“This rule was written in a very broad application, and it is up to the land mangers to determine the many types of vehicles and look at their trails, and specifically determine to allow or prohibit the various OPDMDs,” says MacDonald.

“The DOJ says assessments should include clear, concise statements of specific rules governing the operation of such devices. They don’t tell you what those rules should be, and land managers have to determine the rules, such as hours of operation or setting the speed limit.”

Since the burden is on the trail manager, park officials are scrambling to devise specific assessment protocols. And any risks listed must be actual risk and not speculation on how the OPDMDs will be used.

Officials must also consider that blanket statements, such as “no motorized vehicles allowed,” will no longer suffice. There must be a substantiated reason why OPDMDs are not permitted on open areas or trails.

Reasons might include specific environmental damage, such as to a prairie or wetland or to the trail structure itself because of the weight of the OPDMD.

Zeller asks, “Is there a [documented] sensitive natural resource immediately adjacent to the trail that could be damaged by the passage of a OPDMD, or is the primary activity--for example, wildlife-protection areas or seasonal bird-nesting area--that the size and noise of OPDMD would create a substantiated risk?”

Implementation

“We have the obligation to make sure we haven’t unnecessarily set up barriers to the public that just wants to enjoy the outdoors like everyone else,” says Ric Edwards, director of Safety and ADA Compliance with the Indiana Department of Natural Resources (IDNR).

“That is our challenge and our opportunity. In some cases, the knee-jerk reaction is that all the trails and pathways through the park are to be leveled and paved. However, that is not the purpose of this ruling.”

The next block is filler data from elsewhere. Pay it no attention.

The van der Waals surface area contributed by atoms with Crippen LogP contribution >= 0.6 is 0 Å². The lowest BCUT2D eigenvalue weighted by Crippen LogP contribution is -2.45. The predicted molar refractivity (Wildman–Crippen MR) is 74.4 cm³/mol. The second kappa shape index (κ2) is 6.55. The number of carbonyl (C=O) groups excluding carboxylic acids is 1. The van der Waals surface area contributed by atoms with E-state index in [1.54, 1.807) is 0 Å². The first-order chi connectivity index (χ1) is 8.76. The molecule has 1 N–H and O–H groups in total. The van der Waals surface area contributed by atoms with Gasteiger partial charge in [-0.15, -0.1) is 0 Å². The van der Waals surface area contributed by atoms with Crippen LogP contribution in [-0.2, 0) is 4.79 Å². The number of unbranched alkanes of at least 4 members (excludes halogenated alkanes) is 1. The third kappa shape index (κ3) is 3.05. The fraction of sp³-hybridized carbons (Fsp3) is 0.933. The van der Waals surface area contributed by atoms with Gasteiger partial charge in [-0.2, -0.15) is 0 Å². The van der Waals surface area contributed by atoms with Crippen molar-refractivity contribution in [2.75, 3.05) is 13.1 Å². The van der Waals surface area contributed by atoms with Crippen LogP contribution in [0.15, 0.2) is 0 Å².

IDNR, as well as many other parks and recreation administrators, are developing guidelines to determine the usage of trails.

“The bottom line is people with disabilities are allowed to be as dumb as people that are fully-abled,” says Edwards, who broke his neck when he was 15 years old, and uses both a manual and powered wheelchair. “I’m very grateful to be able to provide both perspectives on accessibility, and prevent discrimination.”

Mike Mrozek, an avid trail user, who utilizes a manual wheelchair for mobility, says, “I’m excited that this is being looked at more specifically; the more things are accessible, the more people benefit.”

“The ADA helps people with disabilities, but the results have benefited other people. For example, people with strollers, older people, people with issues from knees and hip joints also benefit from ramp access.”

Not Set In Stone

Park and trail managers expect the assessment of OPDMD use to be a changing system as new and better assessment tools are engineered and shared.

“It is rough to respond to this new rule, but at the same time it doesn’t say that once you make a regulation, it is set in stone,” says MacDonald.

“The rules can be changed with new technology and new circumstance as well as desire from the public.”

The American Trails organization is serving as a collection house for the assessments created by parks and recreation departments across the United States.

Tammy York is the owner of LandShark Communications LLC which specializes in media and public relations for outdoor recreation businesses. Her book, 60 Hikes Within 60 Miles: Cincinnati, is available online and in bookstores. You can reach her at tammy@landsharkcommunications.com.